Thu, Jul 27, 2017 - Page 5 News List

HK maids radicalized by Islamic State: report


Indonesian maids working in Hong Kong are being radicalized by extremists from the Islamic State group, a security think tank said in a report yesterday.

About 150,000 of the territory’s army of domestic helpers are from Indonesia, the world’s most populous Muslim-majority country.

Against a backdrop of growing religious conservatism at home, a small number of militant maids has emerged, a report from the Jakarta-based Institute for Policy Analysis of Conflict (IPAC) said.

However, rights activists and the Indonesian Muslim community in Hong Kong said they were unaware of radicals and fear that reported links with the Islamic State would breed unfair suspicion.

The IPAC investigation described a “radical fringe” of about 45 Indonesian domestic helpers who might have been attracted to militant circles by “the search for a sense of community in an unfamiliar environment.”

“Some of these women were drawn by jihadi boyfriends they met online, but some joined ISIS as a path to empowerment,” IPAC analyst Nava Nuraniyah said, referring to the Islamic State by one of several acronyms used to describe the group.

A string of abuse cases has highlighted the exploitation of maids in Hong Kong by unscrupulous employment agencies, which confiscate their passports, claim their wages and keep them in the dark about their rights.

However, the report said ill-treatment did not seem to have played a direct role in radicalization, although it had led to the establishment of a Muslim advocacy group to act as a kind of union.

The war in Syria has fueled interest in militant groups, as jihadi social media have stoked sympathy for Sunni victims, the report said.

It told the story of one woman who turned to radicalism after years of turmoil in her personal life and became a key player in helping Indonesian jihadis get to Syria, sometimes via Hong Kong.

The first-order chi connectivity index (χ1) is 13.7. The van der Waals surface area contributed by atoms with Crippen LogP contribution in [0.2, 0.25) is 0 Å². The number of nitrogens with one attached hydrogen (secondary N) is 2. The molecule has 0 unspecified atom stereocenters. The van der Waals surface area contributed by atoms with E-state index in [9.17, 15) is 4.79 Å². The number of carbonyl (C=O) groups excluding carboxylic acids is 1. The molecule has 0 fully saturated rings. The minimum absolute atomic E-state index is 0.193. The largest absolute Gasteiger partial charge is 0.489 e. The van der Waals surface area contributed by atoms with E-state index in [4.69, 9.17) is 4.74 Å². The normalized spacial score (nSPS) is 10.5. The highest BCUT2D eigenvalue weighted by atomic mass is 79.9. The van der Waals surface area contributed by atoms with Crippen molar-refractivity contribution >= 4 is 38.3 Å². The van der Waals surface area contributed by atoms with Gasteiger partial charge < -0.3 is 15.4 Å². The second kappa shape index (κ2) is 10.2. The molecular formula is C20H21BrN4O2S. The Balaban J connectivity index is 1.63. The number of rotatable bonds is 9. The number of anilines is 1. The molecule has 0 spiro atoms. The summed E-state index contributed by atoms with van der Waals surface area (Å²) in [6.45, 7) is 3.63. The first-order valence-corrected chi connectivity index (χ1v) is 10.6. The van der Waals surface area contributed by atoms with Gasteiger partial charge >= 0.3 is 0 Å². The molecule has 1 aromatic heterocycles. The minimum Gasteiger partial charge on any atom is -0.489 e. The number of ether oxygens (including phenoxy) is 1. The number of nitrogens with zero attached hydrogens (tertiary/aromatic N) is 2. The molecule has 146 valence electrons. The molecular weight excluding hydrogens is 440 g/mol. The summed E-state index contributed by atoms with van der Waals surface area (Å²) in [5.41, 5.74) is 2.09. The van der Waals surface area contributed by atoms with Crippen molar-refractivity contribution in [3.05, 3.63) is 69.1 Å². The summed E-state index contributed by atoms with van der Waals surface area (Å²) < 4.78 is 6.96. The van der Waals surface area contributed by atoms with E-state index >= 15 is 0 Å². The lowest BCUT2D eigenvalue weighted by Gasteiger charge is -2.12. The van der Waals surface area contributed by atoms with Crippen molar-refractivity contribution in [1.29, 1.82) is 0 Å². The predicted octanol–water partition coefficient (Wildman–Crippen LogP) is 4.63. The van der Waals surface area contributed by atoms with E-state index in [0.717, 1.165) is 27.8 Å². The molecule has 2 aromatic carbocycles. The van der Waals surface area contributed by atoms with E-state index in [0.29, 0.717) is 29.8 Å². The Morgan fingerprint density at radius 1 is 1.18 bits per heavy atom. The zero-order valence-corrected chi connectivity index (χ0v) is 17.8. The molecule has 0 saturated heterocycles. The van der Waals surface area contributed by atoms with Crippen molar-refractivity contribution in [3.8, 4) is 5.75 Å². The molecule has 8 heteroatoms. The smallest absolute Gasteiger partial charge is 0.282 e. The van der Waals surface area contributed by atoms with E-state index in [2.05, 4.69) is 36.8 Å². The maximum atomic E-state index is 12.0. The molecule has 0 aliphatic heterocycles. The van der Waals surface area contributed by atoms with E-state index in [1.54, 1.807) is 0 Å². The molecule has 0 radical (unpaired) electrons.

A handful of maids ended up going to Syria themselves, said IPAC, a leading think tank that has published numerous reports on conflicts in Southeast Asia.

Hong Kong media have reported about Islamic State supporters leafleting Indonesian domestic helpers as they gather in public spaces across the territory on Sundays, their day off.

One heavily pregnant maid who went missing in 2015 reportedly told friends she was planning to link up with Islamic State militants in Syria alongside her husband, the South China Morning Post reported.

The Indonesian community in Hong Kong has tripled in the past 17 years due to the demand for domestic helpers, and religious teaching and prayer groups have grown alongside it.

However, Indonesian migrant rights activist and former domestic helper Eni Lestari said that while the threat of extremism was always a possibility, she was unaware of Islamic State supporters among them.

“We are Muslim by religion and we organize a lot of Muslim activities... We don’t do radicalization,” Lestari told reporters. “I think it’s really unfair for the Indonesian domestic worker community to be labeled.”

Prayer groups and visits from clerics have become more common in Hong Kong due to rising “Islamization” in Indonesia, which has also seen more women wearing veils, Lestari said.

However, helpers are now fearful about organizing religious events as police regularly question them, she added.

Domestic helper Romlah Rosyidah, chairwoman of the Indonesian Migrant Muslim Alliance in Hong Kong, said she worried about the impact reported Islamic State links would have.

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